According to the variable delay-step size implementation, the delay-step is calculated as a random uniformly distributed value between minimum and maximum step sizes, Dstep MIN and Dstep MAX , respectively, where Dstep MIN is negative and Dstep MAX is positive. If the difference between the current delay and the delay target value is negative (e.g., the delay target value is larger than the current delay), then the step size value is between 0 and Dstep MAX . Otherwise (e.g., if the delay target value is less than the current delay), the step size value is between Dstep MIN and 0. The step size may be restricted from being larger (in either positive or negative directions) than a step size that will adjust the current delay to match the target delay.

According to the fixed delay-step size implementation, the delay-step is determined to be equal to either Dstep MIN or Dstep MAX . If the difference between the current delay and the delay target value is negative (e.g., the delay target value is larger than the current delay), then the step size value is Dstep MAX . Otherwise (e.g., if the delay target value is less than the current delay), the step size value is Dstep MIN . In this implementation, when the fixed step size would overshoot the delay target value, then the step size required to adjust the current delay to match the delay target value is used instead of Dstep MIN or Dstep MAX .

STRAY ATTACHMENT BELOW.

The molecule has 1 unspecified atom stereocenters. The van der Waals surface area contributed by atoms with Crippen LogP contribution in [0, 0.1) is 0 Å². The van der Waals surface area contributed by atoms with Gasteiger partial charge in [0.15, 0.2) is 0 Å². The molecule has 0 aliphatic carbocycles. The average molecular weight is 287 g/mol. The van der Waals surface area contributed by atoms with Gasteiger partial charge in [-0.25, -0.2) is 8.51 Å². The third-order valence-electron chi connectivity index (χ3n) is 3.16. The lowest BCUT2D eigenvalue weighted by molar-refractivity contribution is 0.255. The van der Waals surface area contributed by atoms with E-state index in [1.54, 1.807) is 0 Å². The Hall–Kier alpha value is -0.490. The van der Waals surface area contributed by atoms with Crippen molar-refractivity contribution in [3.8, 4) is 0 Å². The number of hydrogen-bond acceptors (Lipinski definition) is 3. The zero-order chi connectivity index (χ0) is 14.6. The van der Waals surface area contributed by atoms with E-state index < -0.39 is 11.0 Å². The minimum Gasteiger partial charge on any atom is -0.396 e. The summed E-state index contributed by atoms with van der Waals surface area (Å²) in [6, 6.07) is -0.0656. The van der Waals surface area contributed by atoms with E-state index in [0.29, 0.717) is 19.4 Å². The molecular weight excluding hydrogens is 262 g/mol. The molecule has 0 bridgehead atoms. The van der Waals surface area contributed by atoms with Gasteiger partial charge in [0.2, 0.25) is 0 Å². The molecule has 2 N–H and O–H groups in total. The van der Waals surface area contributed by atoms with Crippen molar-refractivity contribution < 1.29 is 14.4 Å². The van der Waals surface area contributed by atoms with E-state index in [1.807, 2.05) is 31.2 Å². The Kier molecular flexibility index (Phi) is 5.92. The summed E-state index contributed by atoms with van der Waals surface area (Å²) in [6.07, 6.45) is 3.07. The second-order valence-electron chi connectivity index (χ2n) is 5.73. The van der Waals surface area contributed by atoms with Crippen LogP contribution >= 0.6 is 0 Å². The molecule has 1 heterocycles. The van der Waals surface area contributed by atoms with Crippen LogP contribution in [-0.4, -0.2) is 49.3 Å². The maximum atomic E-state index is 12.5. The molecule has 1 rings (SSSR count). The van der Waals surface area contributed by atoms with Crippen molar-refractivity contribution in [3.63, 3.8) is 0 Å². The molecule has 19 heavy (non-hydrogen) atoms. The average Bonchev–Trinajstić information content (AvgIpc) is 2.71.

FIG. 6 illustrates delay-steps calculated using fixed and variable delay-step sizes. As illustrated in FIG. 6, for fixed delay-steps, a step-size of either a fixed positive step value (Dstep MAX ) or a fixed negative value (Dstep MIN ) is used to adjust the current delay, whereas for variable delay-steps, a step within a positive step range (between 0 and Dstep MAX ) or within a negative step range (between Dstep MIN and 0) is used to adjust the current delay.

Returning to FIG. 5, at step 510, the current delay is adjusted by the delay-step, and the current packet is output (e.g., transmitted, etc.) with the current delay from the PDV generator 404 to the packet receiver 406.

At step 512, the next packet is received at the PDV generator 404 from the packet generator 402. As described above, the packet generator 402 generates the packets at regular intervals.

At step 514, it is determined whether the current delay has reached the delay target value. If the current delay has not reached the delay target value, the delay target value is maintained and the method returns to step 508 to determine a delay-step for the current packet based on the delay target value. If the current delay has reached the delay target value, the method returns to step 506 to determine a new random delay target value based on the PDF of the PDV. Accordingly, the method repeatedly calculates delay-steps for subsequent packets based on one delay target value until the delay of a packet reaches that delay target value, then determines a new delay target value and determines delay-steps for subsequent packets to sequentially adjust the delay to the new delay target value. This method is repeated for all of the packets in a sample set. The method ends at step 516 when all packets in the sample set have been processed according to method steps 504-514.

In operation, the total delay of each packet may be determined (e.g., calculated) by the PDV generator 300/404 as discussed above. Exemplary total delay determinations are discussed below with respect to FIGS. 8-16.